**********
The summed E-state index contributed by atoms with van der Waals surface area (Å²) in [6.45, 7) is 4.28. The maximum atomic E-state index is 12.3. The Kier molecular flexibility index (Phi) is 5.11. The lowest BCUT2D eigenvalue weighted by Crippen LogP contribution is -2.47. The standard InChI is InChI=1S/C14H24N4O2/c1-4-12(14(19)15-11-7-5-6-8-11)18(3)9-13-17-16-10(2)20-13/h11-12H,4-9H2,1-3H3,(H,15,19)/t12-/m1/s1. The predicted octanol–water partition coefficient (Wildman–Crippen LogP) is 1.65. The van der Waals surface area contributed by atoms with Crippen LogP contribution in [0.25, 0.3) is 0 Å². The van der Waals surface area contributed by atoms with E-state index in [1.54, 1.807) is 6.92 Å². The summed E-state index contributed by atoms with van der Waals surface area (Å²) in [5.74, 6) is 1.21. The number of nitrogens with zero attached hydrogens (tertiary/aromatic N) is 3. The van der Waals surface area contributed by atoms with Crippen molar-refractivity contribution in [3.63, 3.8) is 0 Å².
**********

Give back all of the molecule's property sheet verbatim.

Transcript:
The summed E-state index contributed by atoms with van der Waals surface area (Å²) in [6.45, 7) is 4.28. The maximum atomic E-state index is 12.3. The Kier molecular flexibility index (Phi) is 5.11. The lowest BCUT2D eigenvalue weighted by Crippen LogP contribution is -2.47. The standard InChI is InChI=1S/C14H24N4O2/c1-4-12(14(19)15-11-7-5-6-8-11)18(3)9-13-17-16-10(2)20-13/h11-12H,4-9H2,1-3H3,(H,15,19)/t12-/m1/s1. The predicted octanol–water partition coefficient (Wildman–Crippen LogP) is 1.65. The van der Waals surface area contributed by atoms with Crippen LogP contribution in [0.25, 0.3) is 0 Å². The van der Waals surface area contributed by atoms with E-state index in [1.54, 1.807) is 6.92 Å². The summed E-state index contributed by atoms with van der Waals surface area (Å²) in [5.74, 6) is 1.21. The number of nitrogens with zero attached hydrogens (tertiary/aromatic N) is 3. The van der Waals surface area contributed by atoms with Crippen molar-refractivity contribution in [3.63, 3.8) is 0 Å².